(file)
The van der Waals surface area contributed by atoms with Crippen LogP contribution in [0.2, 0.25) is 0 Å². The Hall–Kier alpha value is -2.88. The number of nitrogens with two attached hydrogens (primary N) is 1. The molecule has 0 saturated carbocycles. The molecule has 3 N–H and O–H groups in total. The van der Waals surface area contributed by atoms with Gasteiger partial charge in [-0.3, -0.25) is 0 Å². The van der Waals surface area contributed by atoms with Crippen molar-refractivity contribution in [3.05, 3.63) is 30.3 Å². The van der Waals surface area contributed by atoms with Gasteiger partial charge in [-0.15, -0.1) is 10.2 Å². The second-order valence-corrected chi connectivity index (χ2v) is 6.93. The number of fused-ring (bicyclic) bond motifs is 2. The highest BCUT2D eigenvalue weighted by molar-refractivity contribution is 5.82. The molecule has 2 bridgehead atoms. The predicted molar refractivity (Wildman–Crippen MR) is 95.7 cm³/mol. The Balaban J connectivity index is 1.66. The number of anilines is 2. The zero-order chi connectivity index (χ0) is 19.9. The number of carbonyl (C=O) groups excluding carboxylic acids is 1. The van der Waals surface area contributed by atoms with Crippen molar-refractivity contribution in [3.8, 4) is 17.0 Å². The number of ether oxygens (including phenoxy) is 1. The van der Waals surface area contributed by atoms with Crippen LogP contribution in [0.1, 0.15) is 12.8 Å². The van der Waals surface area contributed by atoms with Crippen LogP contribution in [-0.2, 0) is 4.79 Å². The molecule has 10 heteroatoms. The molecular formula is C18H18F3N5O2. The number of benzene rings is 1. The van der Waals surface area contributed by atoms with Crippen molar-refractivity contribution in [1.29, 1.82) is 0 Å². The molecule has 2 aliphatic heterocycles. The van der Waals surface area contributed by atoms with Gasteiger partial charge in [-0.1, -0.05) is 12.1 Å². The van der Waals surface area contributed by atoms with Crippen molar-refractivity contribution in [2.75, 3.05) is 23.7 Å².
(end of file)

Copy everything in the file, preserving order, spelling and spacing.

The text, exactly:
The van der Waals surface area contributed by atoms with Crippen LogP contribution in [0.2, 0.25) is 0 Å². The Hall–Kier alpha value is -2.88. The number of nitrogens with two attached hydrogens (primary N) is 1. The molecule has 0 saturated carbocycles. The molecule has 3 N–H and O–H groups in total. The van der Waals surface area contributed by atoms with Gasteiger partial charge in [-0.3, -0.25) is 0 Å². The van der Waals surface area contributed by atoms with Crippen molar-refractivity contribution in [3.05, 3.63) is 30.3 Å². The van der Waals surface area contributed by atoms with Gasteiger partial charge in [-0.15, -0.1) is 10.2 Å². The second-order valence-corrected chi connectivity index (χ2v) is 6.93. The number of fused-ring (bicyclic) bond motifs is 2. The highest BCUT2D eigenvalue weighted by molar-refractivity contribution is 5.82. The molecule has 2 bridgehead atoms. The predicted molar refractivity (Wildman–Crippen MR) is 95.7 cm³/mol. The Balaban J connectivity index is 1.66. The number of anilines is 2. The zero-order chi connectivity index (χ0) is 19.9. The number of carbonyl (C=O) groups excluding carboxylic acids is 1. The van der Waals surface area contributed by atoms with Crippen molar-refractivity contribution in [3.8, 4) is 17.0 Å². The number of ether oxygens (including phenoxy) is 1. The van der Waals surface area contributed by atoms with Crippen LogP contribution in [0.1, 0.15) is 12.8 Å². The van der Waals surface area contributed by atoms with Crippen LogP contribution in [-0.2, 0) is 4.79 Å². The molecule has 10 heteroatoms. The molecular formula is C18H18F3N5O2. The number of benzene rings is 1. The van der Waals surface area contributed by atoms with Crippen molar-refractivity contribution in [1.29, 1.82) is 0 Å². The molecule has 2 aliphatic heterocycles. The van der Waals surface area contributed by atoms with Gasteiger partial charge in [-0.1, -0.05) is 12.1 Å². The van der Waals surface area contributed by atoms with Crippen molar-refractivity contribution in [2.75, 3.05) is 23.7 Å².